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  5. Formology Lab Inc. - 644745 - 03/01/2023
  1. Warning Letters


Formology Lab Inc. MARCS-CMS 644745 —

Delivery Method:
Via Email

Recipient Name
Mr. Oren Ezra
Recipient Title
Owner/Chief Executive Officer
Formology Lab Inc.

9174 Deering Avenue
Chatsworth, CA 91311
United States

Issuing Office:
Division of Pharmaceutical Quality Operations IV

United States


March 1, 2023

Dear Mr. Ezra:

The U.S. Food and Drug Administration inspected your drug manufacturing facility, Formology Lab Inc., FEI 3014278936, at 9174 Deering Avenue in Chatsworth, California from August 30 to September 9, 2022.

This warning letter summarizes significant violations of Current Good Manufacturing Practice (CGMP) regulations for finished pharmaceuticals. See Title 21, Code of Federal Regulations (CFR), parts 210 and 211 (21 CFR parts 210 and 211).

Because your methods, facilities, or controls for manufacturing, processing, packing, or holding do not conform to CGMP, your drug products are adulterated within the meaning of section 501(a)(2)(B) of the Federal Food, Drug, and Cosmetic Act (the FD&C Act), 21 U.S.C. 351(a)(2)(B).

We reviewed your October 3, 2022, response to our Form FDA 483 in detail and acknowledge receipt of your subsequent correspondence.

During our inspection, our investigators observed specific violations including, but not limited to, the following.

CGMP Violations

1. Your firm failed to conduct at least one test to verify the identity of each component of a drug product ((21 CFR 211.84(d)(1)).

Your firm failed to test Active Pharmaceutical Ingredients (API) prior to use in manufacturing drug products. Specifically, at least (b)(4) drug product batches were manufactured and subsequently released, before identity testing was performed. Component testing is fundamental to drug product quality. Without adequate testing, you do not have scientific evidence that your incoming components conform to appropriate specifications before use in the manufacture of drug products.

In your response, you indicate that your firm is currently developing, reviewing, and updating all quality management system procedures and processes and assessing the roles and responsibilities of all personnel. You also indicate that procedures around testing and receiving of components will be enhanced.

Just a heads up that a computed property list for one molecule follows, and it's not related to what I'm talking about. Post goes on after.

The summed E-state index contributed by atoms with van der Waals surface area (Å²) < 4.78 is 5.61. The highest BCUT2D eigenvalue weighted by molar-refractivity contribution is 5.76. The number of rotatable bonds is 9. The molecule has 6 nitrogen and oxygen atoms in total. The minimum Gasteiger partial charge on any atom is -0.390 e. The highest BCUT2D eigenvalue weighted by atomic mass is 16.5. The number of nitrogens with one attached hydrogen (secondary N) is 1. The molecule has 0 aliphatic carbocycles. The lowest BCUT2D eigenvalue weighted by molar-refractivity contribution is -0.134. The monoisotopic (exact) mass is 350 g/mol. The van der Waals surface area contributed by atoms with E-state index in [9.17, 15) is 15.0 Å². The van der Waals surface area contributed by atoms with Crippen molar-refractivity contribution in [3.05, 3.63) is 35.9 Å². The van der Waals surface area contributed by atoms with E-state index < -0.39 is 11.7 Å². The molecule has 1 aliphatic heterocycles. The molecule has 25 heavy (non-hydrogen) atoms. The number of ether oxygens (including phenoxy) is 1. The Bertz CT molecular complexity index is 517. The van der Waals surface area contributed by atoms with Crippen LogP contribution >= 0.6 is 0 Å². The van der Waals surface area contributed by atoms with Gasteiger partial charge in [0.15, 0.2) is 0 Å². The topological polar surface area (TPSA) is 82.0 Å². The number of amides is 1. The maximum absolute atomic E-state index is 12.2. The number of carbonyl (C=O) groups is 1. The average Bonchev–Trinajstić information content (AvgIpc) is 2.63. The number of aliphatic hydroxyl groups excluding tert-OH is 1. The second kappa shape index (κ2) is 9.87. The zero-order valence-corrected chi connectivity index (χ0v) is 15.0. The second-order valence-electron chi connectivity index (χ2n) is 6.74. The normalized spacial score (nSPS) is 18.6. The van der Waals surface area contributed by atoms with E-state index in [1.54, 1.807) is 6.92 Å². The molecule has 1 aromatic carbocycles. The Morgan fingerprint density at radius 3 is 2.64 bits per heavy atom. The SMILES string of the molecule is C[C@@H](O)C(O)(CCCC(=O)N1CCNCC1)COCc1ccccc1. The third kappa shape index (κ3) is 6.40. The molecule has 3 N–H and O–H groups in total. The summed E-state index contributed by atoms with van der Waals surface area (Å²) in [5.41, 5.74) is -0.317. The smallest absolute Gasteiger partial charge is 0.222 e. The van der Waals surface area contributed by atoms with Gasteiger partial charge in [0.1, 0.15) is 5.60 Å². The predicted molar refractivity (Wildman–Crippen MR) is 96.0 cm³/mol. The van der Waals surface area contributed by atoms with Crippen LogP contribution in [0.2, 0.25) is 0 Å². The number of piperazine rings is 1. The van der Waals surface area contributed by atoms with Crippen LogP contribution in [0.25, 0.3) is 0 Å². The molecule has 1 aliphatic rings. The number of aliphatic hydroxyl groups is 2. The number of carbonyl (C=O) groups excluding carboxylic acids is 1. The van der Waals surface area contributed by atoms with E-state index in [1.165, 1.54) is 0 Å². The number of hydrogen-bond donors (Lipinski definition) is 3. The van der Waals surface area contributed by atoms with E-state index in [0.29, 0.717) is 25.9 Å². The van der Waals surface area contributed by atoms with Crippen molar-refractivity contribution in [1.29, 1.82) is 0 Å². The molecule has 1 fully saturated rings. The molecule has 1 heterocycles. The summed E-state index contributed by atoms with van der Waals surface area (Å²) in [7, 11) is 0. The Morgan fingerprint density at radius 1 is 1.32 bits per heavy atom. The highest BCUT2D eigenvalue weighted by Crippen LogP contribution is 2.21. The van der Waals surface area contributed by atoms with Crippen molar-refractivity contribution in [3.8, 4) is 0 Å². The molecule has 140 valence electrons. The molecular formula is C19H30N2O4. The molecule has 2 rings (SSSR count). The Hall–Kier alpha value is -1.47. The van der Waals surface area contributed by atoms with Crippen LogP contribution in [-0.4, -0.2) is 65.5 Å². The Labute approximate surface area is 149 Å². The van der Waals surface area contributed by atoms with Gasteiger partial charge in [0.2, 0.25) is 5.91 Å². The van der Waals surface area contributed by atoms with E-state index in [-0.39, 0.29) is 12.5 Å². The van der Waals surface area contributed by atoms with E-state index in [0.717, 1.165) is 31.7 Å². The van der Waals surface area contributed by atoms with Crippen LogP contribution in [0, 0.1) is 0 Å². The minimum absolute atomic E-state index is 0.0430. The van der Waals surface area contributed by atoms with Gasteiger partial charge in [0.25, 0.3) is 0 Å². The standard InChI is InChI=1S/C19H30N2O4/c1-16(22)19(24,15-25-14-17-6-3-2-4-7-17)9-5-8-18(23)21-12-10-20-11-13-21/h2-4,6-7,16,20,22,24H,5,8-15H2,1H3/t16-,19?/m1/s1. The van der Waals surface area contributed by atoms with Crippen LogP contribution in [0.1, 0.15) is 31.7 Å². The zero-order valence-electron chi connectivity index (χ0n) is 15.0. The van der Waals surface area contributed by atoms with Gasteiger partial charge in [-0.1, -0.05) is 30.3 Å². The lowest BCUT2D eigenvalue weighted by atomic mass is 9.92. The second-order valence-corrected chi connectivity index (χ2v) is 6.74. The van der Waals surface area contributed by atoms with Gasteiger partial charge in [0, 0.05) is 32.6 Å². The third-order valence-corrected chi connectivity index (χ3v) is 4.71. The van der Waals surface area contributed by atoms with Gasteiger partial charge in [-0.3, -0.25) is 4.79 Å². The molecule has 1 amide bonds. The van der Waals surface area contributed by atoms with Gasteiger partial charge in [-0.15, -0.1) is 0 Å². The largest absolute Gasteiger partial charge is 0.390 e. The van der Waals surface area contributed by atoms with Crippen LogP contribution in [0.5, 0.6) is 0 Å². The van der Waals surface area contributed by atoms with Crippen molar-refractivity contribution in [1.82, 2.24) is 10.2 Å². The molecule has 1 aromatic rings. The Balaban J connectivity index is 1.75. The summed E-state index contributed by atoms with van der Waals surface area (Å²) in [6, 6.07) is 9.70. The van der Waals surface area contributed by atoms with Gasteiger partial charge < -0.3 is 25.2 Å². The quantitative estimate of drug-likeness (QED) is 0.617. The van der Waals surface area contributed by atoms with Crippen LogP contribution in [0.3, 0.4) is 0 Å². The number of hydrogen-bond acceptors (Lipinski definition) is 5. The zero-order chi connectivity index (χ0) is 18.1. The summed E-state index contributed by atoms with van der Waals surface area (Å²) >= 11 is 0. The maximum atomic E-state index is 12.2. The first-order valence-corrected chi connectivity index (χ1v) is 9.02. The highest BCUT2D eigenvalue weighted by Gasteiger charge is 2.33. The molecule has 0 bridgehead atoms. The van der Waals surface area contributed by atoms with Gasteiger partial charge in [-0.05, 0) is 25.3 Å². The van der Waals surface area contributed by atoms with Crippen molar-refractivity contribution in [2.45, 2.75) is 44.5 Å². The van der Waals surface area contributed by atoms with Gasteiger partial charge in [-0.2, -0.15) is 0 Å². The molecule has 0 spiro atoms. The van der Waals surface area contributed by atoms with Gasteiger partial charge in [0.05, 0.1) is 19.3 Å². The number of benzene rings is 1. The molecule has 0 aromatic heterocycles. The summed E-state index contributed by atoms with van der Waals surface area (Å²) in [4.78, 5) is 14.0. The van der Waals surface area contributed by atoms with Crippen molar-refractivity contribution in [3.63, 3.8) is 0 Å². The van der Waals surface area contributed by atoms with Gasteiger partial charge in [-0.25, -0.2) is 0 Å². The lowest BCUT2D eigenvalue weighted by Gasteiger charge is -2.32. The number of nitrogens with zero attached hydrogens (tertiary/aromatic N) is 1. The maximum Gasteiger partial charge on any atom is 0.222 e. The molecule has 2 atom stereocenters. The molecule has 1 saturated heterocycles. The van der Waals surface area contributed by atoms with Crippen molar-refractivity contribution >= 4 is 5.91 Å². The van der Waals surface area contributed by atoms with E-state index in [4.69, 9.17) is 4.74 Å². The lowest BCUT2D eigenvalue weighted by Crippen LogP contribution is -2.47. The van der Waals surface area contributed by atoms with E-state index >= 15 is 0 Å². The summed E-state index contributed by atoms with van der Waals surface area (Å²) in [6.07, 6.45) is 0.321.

Your response is inadequate. The revision of the procedure for receiving and testing components lacks details such as timelines for implementation of revised procedures and specific testing to be performed. The use of components and release of the drug products containing these components prior to conducting identity testing, and the qualification of suppliers was not addressed. An impact assessment or investigation into this practice is not provided, nor is there any evaluation if other components were inappropriately utilized.

In response to this letter, provide:

  •  A comprehensive review of your material system to determine whether all suppliers of components, containers, and closures, are each qualified and the materials are assigned appropriate expiration or retest dates. The review should also determine whether incoming material controls are adequate to prevent use of unsuitable components, containers, and closures.
  • A description of how you will test each component lot for conformity with all appropriate specifications for identity, strength, quality, and purity. If you intend to accept any results from your supplier’s Certificates of Analysis (COA) instead of testing each component lot for strength, quality, and purity, specify how you will robustly establish the reliability of your supplier’s results through initial validation as well as periodic revalidation. In addition, include a commitment to always conduct at least one specific identity test for each incoming component lot.

2. Your firm failed to establish written procedures for production and process control designed to assure that the drug products you manufacture have the identity, strength, quality, and purity they purport or are represented to possess (21 CFR 211.100(a)).

Your firm lacked an adequate ongoing program for monitoring process controls to ensure stable manufacturing operations and consistent drug quality. Specifically, you did not provide documentation to show that the manufacturing processes for your over-the-counter (OTC) sunscreen drug products have been validated.

See the FDA’s guidance document Process Validation: General Principles and Practices for general principles and approaches that the FDA considers appropriate elements of process validation at https://www.fda.gov/media/71021/download.

In addition, your firm could not provide data to demonstrate that the water used to manufacture drug products met the United States Pharmacopeia (USP) monograph for (b)(4) water and was fit for pharmaceutical use. Specifically, conductivity and total organic carbon (TOC) testing was not performed.

In your response, you provide a Master Validation Plan. Additionally, your firm commits (b)(4).

Your response is inadequate because it lacks sufficient information on your planned validation activities, including timelines for completion. Also, your response does not discuss TOC and conductivity testing.

In response to this letter, provide:

  • A detailed summary of your validation program for ensuring a state of control throughout the product lifecycle, along with associated procedures, for each of your manufacturing processes. Describe your program for process performance qualification and ongoing monitoring of both intra-batch and inter-batch variation to ensure a continuing state of control.
  • A timeline for performing process performance qualification (PPQ) for each of your marketed drug products.
  • Include your process performance protocol(s), and written procedures for qualification of equipment and facilities.
  • A comprehensive assessment of your water system design, control, and maintenance.
  • A thorough remediation plan to install and operate a suitable water system. Include a robust ongoing control, maintenance, and monitoring program to ensure the (b)(4) system consistently produces water adhering to (b)(4) Water, USP monograph specifications and appropriate microbial limits.
  • Regarding the latter, ensure that your total microbial count limit for water is appropriate in view of the intended use of the products produced by your firm.